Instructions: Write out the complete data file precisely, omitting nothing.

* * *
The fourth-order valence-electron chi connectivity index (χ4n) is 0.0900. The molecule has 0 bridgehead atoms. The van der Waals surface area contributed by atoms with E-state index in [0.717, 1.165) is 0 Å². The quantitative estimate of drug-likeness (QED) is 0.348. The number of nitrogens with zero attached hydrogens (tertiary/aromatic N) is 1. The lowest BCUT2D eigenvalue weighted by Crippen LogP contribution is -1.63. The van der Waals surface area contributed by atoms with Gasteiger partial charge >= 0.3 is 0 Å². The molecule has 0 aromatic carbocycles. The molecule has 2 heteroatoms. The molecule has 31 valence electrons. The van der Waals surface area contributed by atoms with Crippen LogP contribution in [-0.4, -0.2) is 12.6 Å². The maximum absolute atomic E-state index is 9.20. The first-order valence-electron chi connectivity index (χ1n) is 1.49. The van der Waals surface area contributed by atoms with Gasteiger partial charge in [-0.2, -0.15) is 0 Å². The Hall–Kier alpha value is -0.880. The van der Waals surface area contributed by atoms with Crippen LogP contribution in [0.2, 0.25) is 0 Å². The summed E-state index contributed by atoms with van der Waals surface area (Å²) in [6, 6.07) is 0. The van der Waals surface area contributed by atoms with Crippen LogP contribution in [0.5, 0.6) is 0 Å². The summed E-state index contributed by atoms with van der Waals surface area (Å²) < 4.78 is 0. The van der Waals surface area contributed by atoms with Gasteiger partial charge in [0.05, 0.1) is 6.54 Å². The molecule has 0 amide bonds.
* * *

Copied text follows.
The fourth-order valence-electron chi connectivity index (χ4n) is 0.0900. The molecule has 0 bridgehead atoms. The van der Waals surface area contributed by atoms with E-state index in [0.717, 1.165) is 0 Å². The quantitative estimate of drug-likeness (QED) is 0.348. The number of nitrogens with zero attached hydrogens (tertiary/aromatic N) is 1. The lowest BCUT2D eigenvalue weighted by Crippen LogP contribution is -1.63. The van der Waals surface area contributed by atoms with Gasteiger partial charge >= 0.3 is 0 Å². The molecule has 0 aromatic carbocycles. The molecule has 2 heteroatoms. The molecule has 31 valence electrons. The van der Waals surface area contributed by atoms with Crippen LogP contribution in [-0.4, -0.2) is 12.6 Å². The maximum absolute atomic E-state index is 9.20. The first-order valence-electron chi connectivity index (χ1n) is 1.49. The van der Waals surface area contributed by atoms with Gasteiger partial charge in [-0.2, -0.15) is 0 Å². The Hall–Kier alpha value is -0.880. The van der Waals surface area contributed by atoms with Crippen LogP contribution in [0.2, 0.25) is 0 Å². The summed E-state index contributed by atoms with van der Waals surface area (Å²) in [6, 6.07) is 0. The van der Waals surface area contributed by atoms with Crippen LogP contribution in [0.5, 0.6) is 0 Å². The summed E-state index contributed by atoms with van der Waals surface area (Å²) < 4.78 is 0. The van der Waals surface area contributed by atoms with Gasteiger partial charge in [0.05, 0.1) is 6.54 Å². The molecule has 0 amide bonds.